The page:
Stevie Wonder’s first foray into the world of soundtracks was for the film, The Secret Life of Plants. The film disappeared so fast that many fans assumed the release was a studio album. The music was different from his normal fare but remains extremely interesting.
His second soundtrack was for the film, The Woman In Red and it proved to be a more traditional affair. The movie starred Gene Wilder, Kelly LeBrock, and Gilder Radner, and enjoyed some commercial success. Wonder wrote the music and produced the resulting album. There was some other music in the film but only his material made it onto the official soundtrack.
The album may not have been his finest hour, but when it was good, it was very good, as two of the songs rank among his best.
“I Just Called To Say I Love You” won an Oscar and Golden Globe for Best Original Song. An edited version was released as a single and became the biggest solo hit of his career. It featured one of his smoothest vocals. The six-minute album version is more interesting than its shorter counterpart as it keeps the instrumental connectors intact.
The other well-known track also became a hit single in an edited form. “Love Light In Flight” clocked in at just shy of seven minutes as an album track. There is a classic melody that helps the song to soar, plus his use of a digital percussion machine was extremely creative at the time.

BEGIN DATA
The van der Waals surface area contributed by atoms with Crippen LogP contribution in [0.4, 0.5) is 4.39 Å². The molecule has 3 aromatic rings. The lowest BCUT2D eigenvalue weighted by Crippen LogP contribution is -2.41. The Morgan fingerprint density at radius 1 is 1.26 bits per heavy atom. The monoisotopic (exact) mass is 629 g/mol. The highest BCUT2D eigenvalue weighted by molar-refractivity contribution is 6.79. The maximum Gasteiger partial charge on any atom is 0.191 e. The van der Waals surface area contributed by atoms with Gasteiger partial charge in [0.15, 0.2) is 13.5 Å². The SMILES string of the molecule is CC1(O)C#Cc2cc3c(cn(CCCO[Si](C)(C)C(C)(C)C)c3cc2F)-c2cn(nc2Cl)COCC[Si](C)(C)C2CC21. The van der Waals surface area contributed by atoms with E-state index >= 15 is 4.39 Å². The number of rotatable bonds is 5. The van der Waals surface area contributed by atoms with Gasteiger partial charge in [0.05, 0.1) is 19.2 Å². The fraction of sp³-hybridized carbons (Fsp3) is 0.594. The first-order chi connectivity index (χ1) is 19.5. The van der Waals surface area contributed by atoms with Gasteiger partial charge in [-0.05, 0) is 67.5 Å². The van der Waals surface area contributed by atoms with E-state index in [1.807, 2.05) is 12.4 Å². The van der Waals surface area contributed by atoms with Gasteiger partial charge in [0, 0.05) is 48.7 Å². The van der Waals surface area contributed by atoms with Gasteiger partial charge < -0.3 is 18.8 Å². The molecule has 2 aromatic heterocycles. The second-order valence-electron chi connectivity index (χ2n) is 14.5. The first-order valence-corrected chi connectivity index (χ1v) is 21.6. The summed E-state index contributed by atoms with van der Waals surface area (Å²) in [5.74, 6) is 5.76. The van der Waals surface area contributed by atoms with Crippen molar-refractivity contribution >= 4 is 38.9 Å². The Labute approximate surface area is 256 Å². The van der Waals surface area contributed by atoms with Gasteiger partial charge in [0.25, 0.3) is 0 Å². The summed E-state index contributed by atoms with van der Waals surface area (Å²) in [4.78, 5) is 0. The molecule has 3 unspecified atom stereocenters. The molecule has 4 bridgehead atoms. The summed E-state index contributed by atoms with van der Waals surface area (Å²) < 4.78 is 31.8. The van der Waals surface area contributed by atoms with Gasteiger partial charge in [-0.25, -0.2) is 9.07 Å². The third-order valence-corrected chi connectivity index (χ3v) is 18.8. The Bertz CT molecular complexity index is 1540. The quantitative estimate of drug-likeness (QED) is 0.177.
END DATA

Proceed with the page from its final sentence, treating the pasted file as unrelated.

“Don’t Drive Drunk” was an odd tempo song with an important message. It was another six-minute-plus track that contained some good ideas but it was the quirky chorus that made the song a difficult listen.
All was not completely well with the album. The title song really never takes off and while the instrumental, “It’s More Than You,” may have had its place in the movie, on an album it is just filler.
He was not alone on the album as Dionne Warwick was a guest vocalist on three of the tracks, two duets and one solo. While some may remember her as the spokesperson for the Psychic Friends Network, during the 1960s, ’70s, and ’80s, she was one of the most commercially successful solo female artists in music history. This album catches her when her voice was still a formidable instrument. If Stevie Wonder had to have a female guest vocalist, she was a good choice at the time.
The best of her three appearances was the duet, “It’s You,” as they fit together perfectly. Her solo outing, “Moments Aren’t Moments,” is only a cut below. “Weakness” was appropriately named as it was the weakest of her three tracks.
All in all, The Women In Red is an average Stevie Wonder release. While it’s nice to hear the two singles at their original length, it’s not an album that is an essential Stevie Wonder listening experience, as he has released so many better albums down through the years that should be required listens for any music fan.